And I also can't agree on spherical aberrations either, as these would not be confined to your highlights but would manifest themselves as a progressive loss of sharpness towards the edges of your images.

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Guest Jaf-Photo

It's unusual. Coma and spherical aberrations often radiate and dissipate smootly. The look more like defined bokeh balls. I've never had this look with any lens, although I don't do much night-time photography.

 

I found a couple of normal-looking shots of street lights in this review:

https://lensvid.com/gear/sigma-16mm-f1-4-dc-dn-contemporary-lens-review/

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Chrissie - I don't use filters for night shooting.

 

Username - I am stopping down now when I need to.

 

But

 

I went around Lumiere London last week, twice. This time I had my Sigma 16mm attached to the front of my A7rII, in crop mode, as I wanted access to the 5-axis stabilisation so I could go hand holding at lower ISO and shutter speeds. No matter how hard I tried, even deliberately getting street lights into shot, I could not repeat the 'halo' phenomenon on the A7rII at any aperture or shutter speed setting.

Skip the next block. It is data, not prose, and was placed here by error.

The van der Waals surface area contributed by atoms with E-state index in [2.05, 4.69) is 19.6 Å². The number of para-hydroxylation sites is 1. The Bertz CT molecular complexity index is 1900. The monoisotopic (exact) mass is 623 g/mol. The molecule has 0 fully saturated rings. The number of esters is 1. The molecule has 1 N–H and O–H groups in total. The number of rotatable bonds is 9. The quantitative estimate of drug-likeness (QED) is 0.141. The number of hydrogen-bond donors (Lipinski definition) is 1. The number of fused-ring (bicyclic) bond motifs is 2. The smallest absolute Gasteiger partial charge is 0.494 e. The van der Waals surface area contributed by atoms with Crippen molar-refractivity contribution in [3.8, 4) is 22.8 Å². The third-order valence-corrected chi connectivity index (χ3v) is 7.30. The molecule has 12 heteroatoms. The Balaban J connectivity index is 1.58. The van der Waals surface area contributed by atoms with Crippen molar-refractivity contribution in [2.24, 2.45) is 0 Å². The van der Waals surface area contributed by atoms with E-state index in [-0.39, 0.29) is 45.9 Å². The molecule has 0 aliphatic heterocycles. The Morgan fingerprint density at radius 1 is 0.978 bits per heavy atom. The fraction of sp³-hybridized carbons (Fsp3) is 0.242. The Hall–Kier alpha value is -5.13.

(Images straight out of the camera and just reduced in size for posting)

Taken with the a6300 @f1.4

28090897269_eb195fe4d0_o.jpg

Taken with the A7rII @f1.4

39871293371_534851176c_o.jpg

 

Before any one asks, anti-alias filter was turned off on the A7rII.

 

Lumiere London 2018 - 

Web Site - http://www.lowlightfotography.co.uk/27-lumiere-jan18/4594189834?preview=Y;use_flash=1

Facebook -https://www.facebook.com/lowlightfotography/posts/247647885773299

 

Brian

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The area you circled in red does indeed show the halo effect.  

   

I still believe it's a lens effect, but different cameras especially 

of different formats, will use different image processing which 

can either hide or reinforce various image flaws.  

    

If you look thru a lens at a blank wall and tilt the lens slowly 

off axis til the aperture changes shape and then goes black, 

you will see the exit pupil changing shape exactly as the halo 

changes shape as your subway lamps get further off-axis in